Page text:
― Francis Chan, Forgotten God: Reversing Our Tragic Neglect of the Holy Spirit
― Francis Chan, Forgotten God: Reversing Our Tragic Neglect of the Holy Spirit
Saturday afternoon we had a two hour block of free time at the Embracing Orphans retreat. Instead of hiking or going to downtown Estes Park, I hid away in my room to do some last minute prep for my talk that night. In truth I’d had several moments of panic and thought of changing my talk a half-dozen times.
But sanity prevailed and other than adding a few details, I was ready. It would be the first time that I would stand in front of a crowd and talk about my nine year battle with depression (both “regular” and “post-adoption”). I’ve shared about it on my blog and did a video testimony for church several years ago, but this was my first time “live.”
I was all ready to do a quick run through (wanted to make sure I wasn’t going to go too long), when I clicked over to Twitter for just a second. (Can you say ADD?) There was a tweet from someone about praying for Rick & Kay Warren as they had lost their son.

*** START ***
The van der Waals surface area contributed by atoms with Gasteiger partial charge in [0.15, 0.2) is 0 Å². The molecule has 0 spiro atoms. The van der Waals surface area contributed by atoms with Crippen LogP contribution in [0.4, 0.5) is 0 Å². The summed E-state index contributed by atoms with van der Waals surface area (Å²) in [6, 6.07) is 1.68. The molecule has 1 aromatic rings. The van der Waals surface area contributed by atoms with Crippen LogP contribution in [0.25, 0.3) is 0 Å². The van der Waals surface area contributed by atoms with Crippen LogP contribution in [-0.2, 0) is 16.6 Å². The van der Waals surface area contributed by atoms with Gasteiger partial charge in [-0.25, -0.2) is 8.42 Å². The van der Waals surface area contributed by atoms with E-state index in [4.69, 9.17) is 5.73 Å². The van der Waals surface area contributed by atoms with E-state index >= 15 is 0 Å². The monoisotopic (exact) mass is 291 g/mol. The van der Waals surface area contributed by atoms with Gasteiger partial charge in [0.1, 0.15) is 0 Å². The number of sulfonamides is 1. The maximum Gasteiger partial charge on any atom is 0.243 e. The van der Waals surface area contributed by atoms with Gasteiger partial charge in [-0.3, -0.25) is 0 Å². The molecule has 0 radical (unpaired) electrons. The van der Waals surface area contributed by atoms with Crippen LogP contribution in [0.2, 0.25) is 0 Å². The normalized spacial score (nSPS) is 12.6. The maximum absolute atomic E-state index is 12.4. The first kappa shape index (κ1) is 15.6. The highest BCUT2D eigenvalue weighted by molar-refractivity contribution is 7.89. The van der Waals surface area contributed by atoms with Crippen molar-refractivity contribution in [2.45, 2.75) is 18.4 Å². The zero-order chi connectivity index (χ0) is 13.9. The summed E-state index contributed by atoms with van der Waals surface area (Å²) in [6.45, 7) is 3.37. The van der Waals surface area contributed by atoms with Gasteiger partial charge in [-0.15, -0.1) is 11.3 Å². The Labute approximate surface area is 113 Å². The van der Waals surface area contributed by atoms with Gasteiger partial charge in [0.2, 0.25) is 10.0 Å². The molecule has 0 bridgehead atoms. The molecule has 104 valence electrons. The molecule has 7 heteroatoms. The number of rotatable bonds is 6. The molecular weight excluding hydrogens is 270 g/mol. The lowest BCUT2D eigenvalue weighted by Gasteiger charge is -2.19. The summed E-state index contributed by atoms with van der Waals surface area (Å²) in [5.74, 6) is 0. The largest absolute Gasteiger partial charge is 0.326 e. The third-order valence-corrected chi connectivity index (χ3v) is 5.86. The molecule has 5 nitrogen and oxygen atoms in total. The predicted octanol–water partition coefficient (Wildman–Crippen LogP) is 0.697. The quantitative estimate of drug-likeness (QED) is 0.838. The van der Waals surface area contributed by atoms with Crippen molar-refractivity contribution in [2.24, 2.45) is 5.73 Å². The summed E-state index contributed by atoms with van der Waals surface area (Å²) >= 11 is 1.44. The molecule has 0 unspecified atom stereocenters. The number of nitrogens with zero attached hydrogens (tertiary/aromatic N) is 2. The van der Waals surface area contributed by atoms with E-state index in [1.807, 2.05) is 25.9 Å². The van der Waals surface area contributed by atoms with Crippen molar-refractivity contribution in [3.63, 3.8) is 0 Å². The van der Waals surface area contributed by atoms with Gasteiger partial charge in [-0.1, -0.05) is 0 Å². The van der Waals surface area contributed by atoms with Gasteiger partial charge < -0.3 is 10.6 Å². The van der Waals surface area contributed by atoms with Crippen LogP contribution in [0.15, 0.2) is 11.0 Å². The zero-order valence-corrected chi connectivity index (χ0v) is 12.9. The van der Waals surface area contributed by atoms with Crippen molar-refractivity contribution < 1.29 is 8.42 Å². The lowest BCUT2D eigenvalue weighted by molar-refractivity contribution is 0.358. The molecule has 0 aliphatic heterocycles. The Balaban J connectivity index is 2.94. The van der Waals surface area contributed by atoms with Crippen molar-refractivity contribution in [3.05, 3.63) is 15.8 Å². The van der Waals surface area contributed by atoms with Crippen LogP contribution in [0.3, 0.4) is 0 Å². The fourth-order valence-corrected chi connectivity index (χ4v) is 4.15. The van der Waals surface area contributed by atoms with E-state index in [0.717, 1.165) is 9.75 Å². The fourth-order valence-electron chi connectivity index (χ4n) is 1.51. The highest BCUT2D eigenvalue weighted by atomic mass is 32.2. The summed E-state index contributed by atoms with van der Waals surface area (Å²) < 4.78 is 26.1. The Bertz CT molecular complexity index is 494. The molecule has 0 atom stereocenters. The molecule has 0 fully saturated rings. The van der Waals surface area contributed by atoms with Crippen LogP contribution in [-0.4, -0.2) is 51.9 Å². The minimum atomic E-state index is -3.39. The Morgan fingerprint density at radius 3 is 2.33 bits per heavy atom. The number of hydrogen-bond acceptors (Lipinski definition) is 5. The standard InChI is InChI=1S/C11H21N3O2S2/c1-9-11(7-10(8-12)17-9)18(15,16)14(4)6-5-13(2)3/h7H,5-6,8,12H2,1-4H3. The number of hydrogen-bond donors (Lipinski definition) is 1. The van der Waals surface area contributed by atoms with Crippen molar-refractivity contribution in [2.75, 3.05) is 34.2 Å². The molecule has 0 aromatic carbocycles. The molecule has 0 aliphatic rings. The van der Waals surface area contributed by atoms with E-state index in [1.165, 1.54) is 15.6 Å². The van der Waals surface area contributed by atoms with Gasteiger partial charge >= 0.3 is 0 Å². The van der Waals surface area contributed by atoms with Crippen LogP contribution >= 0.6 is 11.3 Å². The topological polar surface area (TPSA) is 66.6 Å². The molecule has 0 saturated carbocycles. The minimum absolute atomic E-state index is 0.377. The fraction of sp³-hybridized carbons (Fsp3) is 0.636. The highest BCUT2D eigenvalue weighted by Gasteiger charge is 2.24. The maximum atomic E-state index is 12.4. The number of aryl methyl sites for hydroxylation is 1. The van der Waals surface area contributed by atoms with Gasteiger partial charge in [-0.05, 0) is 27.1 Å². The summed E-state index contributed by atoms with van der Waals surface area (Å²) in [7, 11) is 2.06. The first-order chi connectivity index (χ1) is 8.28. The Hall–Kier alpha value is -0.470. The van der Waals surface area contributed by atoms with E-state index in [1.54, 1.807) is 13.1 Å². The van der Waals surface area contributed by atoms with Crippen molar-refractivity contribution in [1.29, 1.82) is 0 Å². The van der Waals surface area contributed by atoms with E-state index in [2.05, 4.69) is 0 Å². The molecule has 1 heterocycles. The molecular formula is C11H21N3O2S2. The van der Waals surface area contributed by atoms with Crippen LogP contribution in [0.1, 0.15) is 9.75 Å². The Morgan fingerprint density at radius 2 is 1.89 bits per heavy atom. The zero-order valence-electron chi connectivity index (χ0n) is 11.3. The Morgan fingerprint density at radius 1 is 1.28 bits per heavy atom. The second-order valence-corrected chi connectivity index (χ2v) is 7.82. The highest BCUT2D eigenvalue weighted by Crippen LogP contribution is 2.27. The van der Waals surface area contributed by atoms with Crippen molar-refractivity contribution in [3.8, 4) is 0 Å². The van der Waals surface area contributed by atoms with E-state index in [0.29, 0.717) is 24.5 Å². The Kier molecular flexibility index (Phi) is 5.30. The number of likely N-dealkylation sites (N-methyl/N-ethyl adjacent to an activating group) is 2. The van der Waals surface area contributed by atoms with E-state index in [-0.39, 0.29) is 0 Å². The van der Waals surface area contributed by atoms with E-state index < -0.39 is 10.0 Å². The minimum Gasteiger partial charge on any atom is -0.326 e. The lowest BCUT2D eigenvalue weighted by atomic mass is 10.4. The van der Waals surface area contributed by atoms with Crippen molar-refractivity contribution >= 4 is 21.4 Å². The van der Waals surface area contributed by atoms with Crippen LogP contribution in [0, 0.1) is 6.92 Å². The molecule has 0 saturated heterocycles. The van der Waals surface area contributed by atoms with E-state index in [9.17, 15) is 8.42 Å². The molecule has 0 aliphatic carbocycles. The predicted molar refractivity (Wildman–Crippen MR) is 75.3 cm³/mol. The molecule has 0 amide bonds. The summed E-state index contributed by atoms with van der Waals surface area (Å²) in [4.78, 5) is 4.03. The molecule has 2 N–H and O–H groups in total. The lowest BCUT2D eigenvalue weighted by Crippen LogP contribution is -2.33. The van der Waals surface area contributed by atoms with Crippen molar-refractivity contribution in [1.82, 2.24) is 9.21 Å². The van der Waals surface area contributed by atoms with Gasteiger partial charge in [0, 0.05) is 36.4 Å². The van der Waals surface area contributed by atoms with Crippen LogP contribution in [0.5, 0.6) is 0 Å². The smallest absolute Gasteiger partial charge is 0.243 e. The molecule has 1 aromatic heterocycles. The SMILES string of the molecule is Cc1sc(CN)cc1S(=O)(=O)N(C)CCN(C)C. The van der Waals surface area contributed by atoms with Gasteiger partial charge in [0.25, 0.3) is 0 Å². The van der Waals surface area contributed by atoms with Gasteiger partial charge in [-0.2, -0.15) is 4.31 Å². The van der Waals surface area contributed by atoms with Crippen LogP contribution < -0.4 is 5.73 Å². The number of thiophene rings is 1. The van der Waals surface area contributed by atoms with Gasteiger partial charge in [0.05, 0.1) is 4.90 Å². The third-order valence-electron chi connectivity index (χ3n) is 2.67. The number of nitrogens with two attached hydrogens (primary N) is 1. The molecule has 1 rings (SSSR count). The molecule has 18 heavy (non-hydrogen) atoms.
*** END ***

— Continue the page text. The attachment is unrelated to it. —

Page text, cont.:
I quickly found the story on MSNBC. A story many of you have read by now.
“In spite of America’s best doctors, meds, counselors, and prayers for healing, the torture of mental illness never subsided,” Warren wrote to church members. “Today, after a fun evening together with Kay and me, in a momentary wave of despair at his home, he took his life.”
I stood in that hotel room and wept. A dozen years ago my reaction to that story would have been completely different. While I’m sure I would have felt sorry for the Warren’s, I’m also honest enough to admit that at one point the thought “Well that was selfish” would have flickered through my brain.
I had no reference from which to comprehend what would lead a person to suicide, especially a depressed person.